Construction begins on national monument to honour 2SLGBTQ+ community

Opinion: Stop this Marxist agenda. We already welcome the world to Canada no matter who they are. Why so much attention to people that have sex with their sane sex. or make up genders. We are more than sexual beings.

Monument ’emotional and powerful’ for survivors of Canada’s LGBT purge dating back to 1950s

A group of people stand and dig shovels into the ground.
Survivors of Canada’s LGBT purge and political leaders participated in a ground breaking ceremony Wednesday afternoon near the future site of Thunderhead, a national 2SLGBTQ+ monument. (Justin Tang/The Canadian Press)

Construction is now underway for a national monument in downtown Ottawa recognizing the discrimination faced by 2SLGBTQ+ people across the country.

Survivors of the Canadian government’s LGBT purge dug shovels and broke ground alongside Indigenous elders and government officials on Wednesday afternoon, near the Ottawa River by Portage Bridge and Wellington Street.

Ottawa Coun. Ariel Troster, Veterans Affairs Minister Ginette Petitpas Taylor, and Heritage Minister Pascale St-Onge, Canada’s first openly lesbian cabinet minister, were among the politicians in attendance.

The LGBT purge refers to a period of time between the 1950s and mid-1990s, where thousands of members of the RCMP, Canadian Armed Forces and the federal public service were discriminated against and often fired from their jobs because of their sexuality.

It was a “really awful period” of Canadian history that many are still unaware of, said Michelle Douglas, executive director of the LGBT Purge Fund. She was honourably discharged from the Canadian Armed Forces in 1989.

A woman smiling at the camera against a colourful chalk graffiti background.
Michelle Douglas, executive director of the LGBT Purge Fund, was honourably discharged from the military in 1989 because of her sexuality. Douglas says the monument serves a ‘beacon of hope’ for the entire community.(Safiyah Marhnouj/CBC)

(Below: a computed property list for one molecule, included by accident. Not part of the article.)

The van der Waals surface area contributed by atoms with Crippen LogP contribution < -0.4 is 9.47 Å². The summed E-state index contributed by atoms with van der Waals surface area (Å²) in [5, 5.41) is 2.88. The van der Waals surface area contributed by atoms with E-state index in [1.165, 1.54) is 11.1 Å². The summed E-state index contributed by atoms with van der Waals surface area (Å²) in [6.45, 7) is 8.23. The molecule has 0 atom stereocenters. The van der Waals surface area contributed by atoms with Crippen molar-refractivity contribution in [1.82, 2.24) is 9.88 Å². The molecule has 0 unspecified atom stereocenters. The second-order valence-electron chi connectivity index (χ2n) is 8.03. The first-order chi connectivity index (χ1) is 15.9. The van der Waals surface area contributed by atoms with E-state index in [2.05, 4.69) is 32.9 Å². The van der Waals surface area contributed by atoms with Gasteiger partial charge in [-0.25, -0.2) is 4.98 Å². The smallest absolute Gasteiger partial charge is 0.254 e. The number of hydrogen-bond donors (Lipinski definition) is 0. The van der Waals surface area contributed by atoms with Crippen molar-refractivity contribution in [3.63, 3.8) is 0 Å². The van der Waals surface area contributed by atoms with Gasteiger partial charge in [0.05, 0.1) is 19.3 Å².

“I loved serving my country. I was so proud of it, but I was fired because I am a lesbian and it was a difficult period in my life,” she said.

Douglas launched a lawsuit against the Canadian government following her discharge, a case that, when settled out of court in 1992, marked the end of what was essentially a ban against 2SLGBTQ+ people serving in the armed forces.

“To see a monument now being built that pays, in part, tribute to those pretty difficult days. It’s very emotional and powerful for me,” Douglas said.

‘A beacon of hope’

Douglas said she sees the monument, called Thunderhead, as a place for everyone, not just the 2SLGBTQ+ community.

“It’s really a beacon of hope and a place for people to come and reflect on the past, which has had lots of moments of discrimination and oppression,” she said.

The monument also comes at a time of rising hate against the 2SLGBTQ+ community.

Cyril Cinder is a drag king who has been performing as a drag artist for close to a decade, and said he never imagined there would still be so much discrimination and controversy surrounding drag performers.

A crowd of people standing and looking at someone speaking, not in the frame.
Renderings of the future monument are seen behind people listening to speeches during the ceremony marking the start of its construction. (Justin Tang/The Canadian Press)

“Now, my events get protested. I deal with incredible hate speech,” he said.

For him, this monument is a reminder of all the progress that’s been made so far by advocates in the 2SLGBTQ+ community, and the work that still needs to be done.

“This attack on the freedom of gender expression … we will not stand for that.”

It’s also about celebrating the resilience of the survivors of the LGBT purge, Cinder said, and a gift to the future 2SLGBTQ+ community.

A man wearing a rainbow suit and a decorative cloud on his head.
The monument’s design will include a stage space for performers like drag artists. Drag king Cyril Cinder says he sees the monument as a celebration of the queer community. (Safiyah Marhnouj/CBC)

“We are here, we have always been here, we will continue to be here,” he added.

The design of the monument centres around a sculpture shaped similar to a thunderhead cloud, meant to “embody the strength, activism and hope” of 2SLGBTQ+ communities.

The $13 million project is paid for by the LGBT Purge Fund and is expected to be unveiled in the summer of 2025.


Safiyah Marhnouj


Safiyah Marhnouj is a reporter with CBC P.E.I. She is a 2022 Joan Donaldson scholar and recently graduated from Carleton University’s journalism program. You can reach her at

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